The economics of the Ukraine war

The war may last longer than anticipated. Wars are easier to start than to end. [Courtesy] 

Ukraine has refused to get off the headlines. After two weeks, the capital Kyiv is still in Ukrainian hands and the pincer movement has not subdued the country.

Remember Shaka, the Zulu military strategist? Some say the cathedrals in Kyiv could be the only thing keeping the city from being overrun by Russian forces.

You can’t destroy the origin of the Orthodox Church, which is deeply entrenched in Russian and Ukrainian minds. 

The war may last longer than anticipated. Wars are easier to start than to end. The Mau Mau war lasted eight years against all predictions, while World War II lasted six years.

I have a hunch that once Kyiv falls and a new regime is in power, Russia will end the war. 

But resistance from the Ukrainians could prolong the conflict. Some suggest that war profiteers would love such a scenario.

One concern is that other countries would be sucked into the conflict. There is already a rumour that Belarus could join in. It’s another question when the 2.5 million Ukrainian refugees will return and start their lives again.

Let’s leave the military aspect of the war to military experts and focus on the economic part, specifically the sanctions. 

Unwilling to confront Russia on the battlefront, the West (read the US and her allies) has resorted to economic sanctions.

Servicemen of the Ukrainian National Guard take positions in central Kyiv, Ukraine February 25, 2022. [Reuters/Gleb Garanich]

They range from banning Russian banks from the SWIFT financial-messaging system to closing businesses that have links to Moscow.  

Russia has curiously asked the West to wait for its response to the sanctions.

My guess is that many Western businesses in Russia will be nationalised. 

This prospect has left my head spinning. As the Cold War ended, Western firms were waiting in the wings to get into Russia.

While we saw the end of the Cold War as a natural trajectory of history, the West saw it as an opportunity to expand their business into new frontiers and make money as we watched, mesmerised by the fall of the Berlin wall.

 Looking at the Western firms leaving Russia, it’s evident that they have made lots of money.

Question is: Why didn’t we invest in the former Soviet republics like westerners?

We also failed to invest in China after Chairman Mao opened up the economy in 1978.

Think of it, Nike has 116 stores in Russia, while Adidas has over 500.

Burger King has 800 outlets and McDonald’s about 850, according to online data.

Major Western banks, manufacturers and retailers have invested heavily in Russia over the years. Facebook, sorry Meta, has millions of users in Russia. Does this explain why former US President Donald Trump did not want to annoy Russia (read Putin)?  They would have continued doing business silently if the current crisis had not happened. It is likely that they repatriate their profits home.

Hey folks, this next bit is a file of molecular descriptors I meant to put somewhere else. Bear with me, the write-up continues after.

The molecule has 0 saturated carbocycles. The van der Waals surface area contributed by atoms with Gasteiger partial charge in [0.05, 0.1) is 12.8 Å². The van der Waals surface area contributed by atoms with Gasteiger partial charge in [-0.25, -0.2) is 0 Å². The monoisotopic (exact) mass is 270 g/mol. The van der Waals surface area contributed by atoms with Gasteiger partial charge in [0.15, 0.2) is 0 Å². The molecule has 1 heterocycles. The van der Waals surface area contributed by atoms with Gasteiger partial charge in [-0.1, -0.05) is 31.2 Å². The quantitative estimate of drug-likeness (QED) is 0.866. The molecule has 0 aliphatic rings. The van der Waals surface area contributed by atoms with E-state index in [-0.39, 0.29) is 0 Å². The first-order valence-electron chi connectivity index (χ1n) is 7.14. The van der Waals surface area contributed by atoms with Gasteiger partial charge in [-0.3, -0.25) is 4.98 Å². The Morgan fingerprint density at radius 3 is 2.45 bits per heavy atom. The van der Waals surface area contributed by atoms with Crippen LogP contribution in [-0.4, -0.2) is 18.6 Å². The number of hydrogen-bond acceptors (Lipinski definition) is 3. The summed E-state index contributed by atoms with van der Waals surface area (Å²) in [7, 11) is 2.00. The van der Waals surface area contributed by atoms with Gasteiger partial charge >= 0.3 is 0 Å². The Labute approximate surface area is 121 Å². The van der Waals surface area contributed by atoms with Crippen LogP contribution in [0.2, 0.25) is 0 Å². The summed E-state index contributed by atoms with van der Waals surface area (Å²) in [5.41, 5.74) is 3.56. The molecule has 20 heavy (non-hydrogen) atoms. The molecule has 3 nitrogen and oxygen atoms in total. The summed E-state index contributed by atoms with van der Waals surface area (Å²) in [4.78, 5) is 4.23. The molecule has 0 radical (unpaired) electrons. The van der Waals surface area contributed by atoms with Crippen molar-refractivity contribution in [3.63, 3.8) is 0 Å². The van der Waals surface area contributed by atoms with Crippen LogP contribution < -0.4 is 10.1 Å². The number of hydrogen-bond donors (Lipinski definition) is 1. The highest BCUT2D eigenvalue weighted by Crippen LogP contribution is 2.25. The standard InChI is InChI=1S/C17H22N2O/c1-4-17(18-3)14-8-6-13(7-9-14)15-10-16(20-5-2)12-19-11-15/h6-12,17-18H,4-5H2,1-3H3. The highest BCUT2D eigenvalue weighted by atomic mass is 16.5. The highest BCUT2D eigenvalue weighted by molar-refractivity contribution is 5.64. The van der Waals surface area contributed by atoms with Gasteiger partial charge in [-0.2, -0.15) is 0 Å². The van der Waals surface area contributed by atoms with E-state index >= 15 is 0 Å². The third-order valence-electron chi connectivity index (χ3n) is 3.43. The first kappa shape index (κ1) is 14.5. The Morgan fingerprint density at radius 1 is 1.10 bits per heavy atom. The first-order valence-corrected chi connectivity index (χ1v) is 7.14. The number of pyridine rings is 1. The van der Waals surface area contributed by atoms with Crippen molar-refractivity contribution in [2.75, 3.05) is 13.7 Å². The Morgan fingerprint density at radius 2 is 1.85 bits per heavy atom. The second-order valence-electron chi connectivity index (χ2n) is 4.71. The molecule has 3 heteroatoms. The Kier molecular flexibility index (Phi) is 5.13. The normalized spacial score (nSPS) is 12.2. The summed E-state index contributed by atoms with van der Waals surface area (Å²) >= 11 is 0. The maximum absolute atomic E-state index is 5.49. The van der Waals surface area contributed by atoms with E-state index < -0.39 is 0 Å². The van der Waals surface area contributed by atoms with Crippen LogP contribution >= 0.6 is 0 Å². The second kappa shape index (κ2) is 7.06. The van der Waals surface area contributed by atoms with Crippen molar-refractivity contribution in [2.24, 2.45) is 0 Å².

Many multinationals make more money abroad than at home. Closing businesses in Russia will be felt in the countries where the firms are domiciled. 

Russia seems to understand that the hunter and the hunted both get exhausted. 

Ukrainian servicemen are seen next to a destroyed armored vehicle, which they said belongs to the Russian army, outside Kharkiv, Ukraine February 24, 2022. [Reuters]

While closing businesses will lead to loss of investments and jobs for the Russians, the westerners and easterners (such as the Japanese) will also lose their profits.  

Russia is a mature market with 144 million citizens. The firms could return after the Ukrainian conflict dies down, but the shareholders will feel the effect in the meantime.

Politicians could also burn their fingers as voters lose jobs through disinvestment in Russia. 

The sector to watch closely is energy.

Russia is among the world’s top producers of oil, gas and other strategic minerals like platinum, gold and iron ore. Add rare earth metals. Europe gets 40 per cent of its gas from Russia.

Would Russia switch off the gas to protest the sanctions? Would that be another response to sanctions? Russia can only watch as gas and oil prices go through the roof, disrupting Western economies.

The US is far and can develop its shale gas or import oil from South America or Canada. Europe, however, is more beholden to Russia for its oil and gas. Why is Russia not bothered about her energy markets? Could China and perhaps India be alternative markets?

What of the former Soviet republics? There is no shortage of takers for Russian oil and gas. Beyond the bombs, it would be interesting to watch how the sanctions play out.

Who will blink first? Could the sanctions make Russian bolder and more self-reliant? Remember South Africa during the apartheid era. Sanctions are also hard to police.

Closer home, what has been our economic response to Russia’s invasion of Ukraine. What do we export or import from Russia?

Some have argued persuasively that we ought to have started exporting our oil by now. We would have got a windfall from the rising oil prices.